Types of Business Networking Groups
Updated: Oct 10, 2020
Business professionals who don't have a lot of spare time often ask us which networking groups provide the biggest bang for their buck.
There are five main types, and what works best depends on the business they're in and the prospects they want to meet.
1. Casual contact networks
These are general business groups that allow many people from various professions. They generally meet monthly and sometimes hold mixers where everyone mingles informally. They may also hold meetings where they invite guest speakers to discuss on important business topics or organize talks on industry specific issues, community affairs, awareness or local business programs.
For examples thousands of chambers of commerce active across India and across the world. They offer participants an opportunity to make valuable contacts with several other business people in the community. By attending chamber events, you will build initial contacts that will be valuable in other aspects of developing your referral business.
But, as a result of casual contact networks aren't tailored primarily to help you get referrals, you have to exert effort to make them work. For example, you can volunteer to be a chamber committee member, a position that that requires little time commitment but provides much exposure. Sitting on committees helps you get to know members better. Most of all, you need to attend events frequently so you can take advantage of every opportunity to strengthen the relationships you form.
2. Strong contact networks
There are organizations whose purpose is principally to help members exchange business referrals are known as strong contact networks groups. They meet weekly, typically over lunch or breakfast in banquets or conference halls and their membership limited to one member per profession/business or specialty.
These networks provide highly focused opportunities for their fellow members and help to developing their referral marketing campaigns. These are paid membership group you don;t find hundreds of business people, they are limited to 60 to 70 members, but they all will be well dressed, ready to get more business and carrying their business cards around with them everywhere they go. The net result is like having up to 50 salespeople working for you! You'll be establishing powerful long-term relationships.
If you're considering a strong contact network, you'll want to keep a few things in mind:
You need to have a schedule that make you regular and you attend all the meetings. Regular attendance is very important to developing a rapport with the other members and getting to know their businesses.
You need to feel comfortable going to a networking event and being on the lookout for prospects who bring business for other members. A good strong contact networking group typically tracks the amount of business, passing referrals that's conducted. If you're not "pulling your weight," you'll be asked to leave or referrals will stop coming your way.
3. Professional associations
Professional association members tend to be from one specific type of industry, such as IT, textile, diamond, accounting or health. The primary purpose of a professional association is to exchange information and ideas about their Industry.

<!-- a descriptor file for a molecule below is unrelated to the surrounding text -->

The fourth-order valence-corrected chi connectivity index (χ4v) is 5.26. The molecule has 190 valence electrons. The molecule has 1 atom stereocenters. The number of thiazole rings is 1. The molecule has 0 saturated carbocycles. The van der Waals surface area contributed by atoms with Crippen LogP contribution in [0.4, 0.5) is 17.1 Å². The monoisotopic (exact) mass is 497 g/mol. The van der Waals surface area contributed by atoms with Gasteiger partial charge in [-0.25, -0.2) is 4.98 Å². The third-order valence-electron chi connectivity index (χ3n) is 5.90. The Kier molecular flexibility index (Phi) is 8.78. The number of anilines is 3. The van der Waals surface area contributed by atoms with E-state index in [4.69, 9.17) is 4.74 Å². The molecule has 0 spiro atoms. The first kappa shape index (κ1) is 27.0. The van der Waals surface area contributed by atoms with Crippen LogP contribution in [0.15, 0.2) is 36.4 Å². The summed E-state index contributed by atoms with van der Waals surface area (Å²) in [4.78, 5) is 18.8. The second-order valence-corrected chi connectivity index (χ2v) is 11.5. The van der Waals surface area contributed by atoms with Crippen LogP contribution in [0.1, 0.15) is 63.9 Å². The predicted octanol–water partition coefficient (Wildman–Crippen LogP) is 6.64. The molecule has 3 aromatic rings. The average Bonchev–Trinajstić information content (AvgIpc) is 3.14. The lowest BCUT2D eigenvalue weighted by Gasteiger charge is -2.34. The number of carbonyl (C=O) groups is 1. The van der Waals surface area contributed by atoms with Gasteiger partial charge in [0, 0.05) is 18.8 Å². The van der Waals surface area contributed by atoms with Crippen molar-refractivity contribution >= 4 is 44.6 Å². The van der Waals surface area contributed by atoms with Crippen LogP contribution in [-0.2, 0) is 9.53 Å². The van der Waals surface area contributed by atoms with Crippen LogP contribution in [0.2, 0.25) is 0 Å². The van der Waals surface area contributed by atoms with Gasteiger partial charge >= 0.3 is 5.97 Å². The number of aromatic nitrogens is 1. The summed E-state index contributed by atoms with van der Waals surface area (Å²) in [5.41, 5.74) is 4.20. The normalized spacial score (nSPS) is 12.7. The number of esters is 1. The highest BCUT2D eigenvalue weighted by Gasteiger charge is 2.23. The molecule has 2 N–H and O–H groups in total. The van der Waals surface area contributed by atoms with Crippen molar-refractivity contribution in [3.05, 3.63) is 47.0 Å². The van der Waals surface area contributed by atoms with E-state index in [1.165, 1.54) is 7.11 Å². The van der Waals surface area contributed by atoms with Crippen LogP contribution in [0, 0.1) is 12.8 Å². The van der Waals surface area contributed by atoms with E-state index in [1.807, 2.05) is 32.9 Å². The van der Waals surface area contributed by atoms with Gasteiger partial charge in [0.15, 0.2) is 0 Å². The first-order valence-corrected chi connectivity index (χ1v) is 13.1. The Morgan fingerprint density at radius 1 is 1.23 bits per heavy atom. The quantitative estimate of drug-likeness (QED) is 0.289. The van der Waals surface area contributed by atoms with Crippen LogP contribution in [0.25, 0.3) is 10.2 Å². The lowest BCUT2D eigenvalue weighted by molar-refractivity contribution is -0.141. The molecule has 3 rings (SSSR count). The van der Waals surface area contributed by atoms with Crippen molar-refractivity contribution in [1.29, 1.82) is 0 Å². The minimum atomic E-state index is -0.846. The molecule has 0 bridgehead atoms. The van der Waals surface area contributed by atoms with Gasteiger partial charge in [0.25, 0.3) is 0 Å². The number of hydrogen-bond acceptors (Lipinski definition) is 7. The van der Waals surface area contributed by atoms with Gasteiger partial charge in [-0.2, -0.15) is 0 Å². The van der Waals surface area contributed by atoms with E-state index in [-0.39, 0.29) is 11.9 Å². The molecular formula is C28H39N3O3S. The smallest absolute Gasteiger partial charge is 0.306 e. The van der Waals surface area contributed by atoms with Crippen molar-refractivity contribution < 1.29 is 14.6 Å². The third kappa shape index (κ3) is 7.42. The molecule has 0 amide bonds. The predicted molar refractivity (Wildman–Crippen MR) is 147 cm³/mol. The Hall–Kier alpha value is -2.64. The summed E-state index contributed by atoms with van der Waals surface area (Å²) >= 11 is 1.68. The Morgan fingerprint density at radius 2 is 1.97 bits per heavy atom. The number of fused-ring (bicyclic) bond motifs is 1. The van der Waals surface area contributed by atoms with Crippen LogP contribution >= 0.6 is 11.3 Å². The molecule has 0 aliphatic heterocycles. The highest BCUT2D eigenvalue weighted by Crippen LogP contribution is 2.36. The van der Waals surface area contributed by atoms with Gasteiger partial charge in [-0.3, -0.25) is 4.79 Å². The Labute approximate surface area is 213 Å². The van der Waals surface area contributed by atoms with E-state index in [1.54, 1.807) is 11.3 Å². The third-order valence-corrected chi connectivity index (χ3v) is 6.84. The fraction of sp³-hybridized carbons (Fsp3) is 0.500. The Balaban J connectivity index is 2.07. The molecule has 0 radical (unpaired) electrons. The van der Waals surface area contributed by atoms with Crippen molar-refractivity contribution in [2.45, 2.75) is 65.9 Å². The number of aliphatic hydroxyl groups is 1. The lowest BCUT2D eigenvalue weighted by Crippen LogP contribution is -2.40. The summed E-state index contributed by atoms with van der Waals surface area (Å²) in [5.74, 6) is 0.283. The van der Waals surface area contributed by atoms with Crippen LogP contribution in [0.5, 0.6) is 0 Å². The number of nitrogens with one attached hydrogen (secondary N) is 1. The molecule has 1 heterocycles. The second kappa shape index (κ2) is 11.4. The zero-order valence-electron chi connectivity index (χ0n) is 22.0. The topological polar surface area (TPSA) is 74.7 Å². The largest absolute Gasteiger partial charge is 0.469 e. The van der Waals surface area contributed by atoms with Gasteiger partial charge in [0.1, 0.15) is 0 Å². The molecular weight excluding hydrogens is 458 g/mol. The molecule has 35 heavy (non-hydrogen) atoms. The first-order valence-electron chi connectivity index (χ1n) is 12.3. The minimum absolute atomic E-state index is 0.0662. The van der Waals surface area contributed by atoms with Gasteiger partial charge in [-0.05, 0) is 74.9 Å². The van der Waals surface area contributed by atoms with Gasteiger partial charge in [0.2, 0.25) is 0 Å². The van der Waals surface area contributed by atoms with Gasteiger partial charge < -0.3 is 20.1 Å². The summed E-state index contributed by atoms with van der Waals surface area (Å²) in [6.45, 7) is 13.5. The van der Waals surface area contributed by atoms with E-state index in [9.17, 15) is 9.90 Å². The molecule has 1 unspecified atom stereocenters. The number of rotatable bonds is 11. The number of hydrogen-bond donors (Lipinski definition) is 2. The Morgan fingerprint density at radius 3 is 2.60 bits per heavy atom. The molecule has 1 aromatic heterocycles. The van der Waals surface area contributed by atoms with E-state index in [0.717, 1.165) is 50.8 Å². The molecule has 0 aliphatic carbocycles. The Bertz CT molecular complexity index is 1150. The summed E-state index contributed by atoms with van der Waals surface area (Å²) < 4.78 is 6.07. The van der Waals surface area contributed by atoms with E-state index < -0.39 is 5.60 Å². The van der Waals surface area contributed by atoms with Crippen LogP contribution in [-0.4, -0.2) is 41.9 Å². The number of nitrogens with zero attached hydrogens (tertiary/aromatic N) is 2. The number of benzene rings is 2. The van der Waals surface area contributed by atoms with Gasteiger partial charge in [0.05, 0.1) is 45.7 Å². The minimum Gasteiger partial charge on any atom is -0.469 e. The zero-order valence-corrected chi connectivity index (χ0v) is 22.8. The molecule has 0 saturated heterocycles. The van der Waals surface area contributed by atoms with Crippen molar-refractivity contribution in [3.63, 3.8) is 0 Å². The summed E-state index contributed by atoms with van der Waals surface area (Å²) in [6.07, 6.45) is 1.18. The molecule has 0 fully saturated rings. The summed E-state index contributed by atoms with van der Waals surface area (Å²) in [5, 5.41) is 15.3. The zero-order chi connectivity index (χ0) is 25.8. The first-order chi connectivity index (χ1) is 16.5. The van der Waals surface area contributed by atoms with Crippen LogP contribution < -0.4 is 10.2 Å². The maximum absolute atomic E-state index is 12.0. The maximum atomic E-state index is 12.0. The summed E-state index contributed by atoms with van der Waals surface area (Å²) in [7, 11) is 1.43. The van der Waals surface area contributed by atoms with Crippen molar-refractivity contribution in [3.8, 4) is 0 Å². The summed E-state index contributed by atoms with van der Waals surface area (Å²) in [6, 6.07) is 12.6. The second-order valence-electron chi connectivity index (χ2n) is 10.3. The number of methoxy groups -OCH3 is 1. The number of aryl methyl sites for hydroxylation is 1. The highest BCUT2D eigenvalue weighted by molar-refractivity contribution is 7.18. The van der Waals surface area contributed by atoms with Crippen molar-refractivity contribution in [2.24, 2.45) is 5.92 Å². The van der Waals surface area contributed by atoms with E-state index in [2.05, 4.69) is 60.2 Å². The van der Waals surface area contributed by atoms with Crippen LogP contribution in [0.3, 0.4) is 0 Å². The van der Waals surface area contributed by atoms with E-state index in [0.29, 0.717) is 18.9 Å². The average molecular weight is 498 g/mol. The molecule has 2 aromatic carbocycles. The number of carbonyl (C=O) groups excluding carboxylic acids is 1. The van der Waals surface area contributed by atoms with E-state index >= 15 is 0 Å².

Many associations limit their membership to the members from that specific industry only, others can't join that association. However, to generate more income or to serve their members well, a growing no.s of associations have created an associate member category, where vendors can join but can't active in the business or profession for whom the group was formed. Your goal to join such networks is that contain your potential clients or target markets.
In these type of networks, You stand out by finding ways to help without selling to members. As an example, if you are a social media consultant and joined an association of professional business coaches, rather than trying to "sell" them on your services, how about volunteering to run the association's social media platforms? Taking charge of their social media pages would be a great start toward building relationships and showing them your value.
4. Community service clubs
Community service clubs aren't set up primarily for referral networking like more business-oriented groups, service groups; their activities are focused on service to the community. However, these type of clubs members give time and effort to civic causes, as a member you build long lasting relationships that broaden and deepen your personal and business networks. If you go in not to benefit but to contribute, the social capital you accrue will eventually reward you in other ways and from other directions business among them.
5. Online/social media networks
From a business perspective, the ideal use for social media is to build your brand and your credibility with the people you're connected to by providing value for your connections and followers. Whether you are talking about physical or online networking "credibility and relationship building is still critical to the process".
With social media, the key to success is define a strategy that considers the dedicated time you can realistically spent to your online marketing efforts and being consistent. Make a weekly schedule that outlines times you'll spend developing your social media strategy. Figure out what's realistic and what makes sense for your business, and go from there.
Once your strategy's in place, you'll no doubt be anxious to start seeing a return on your social media investment.
It's vital to remember that networking is more about farming than it is about hunting, whether online or face to face. It's about cultivating relationships with people. It's about building the credibility of your brand and that doesn't happen overnight.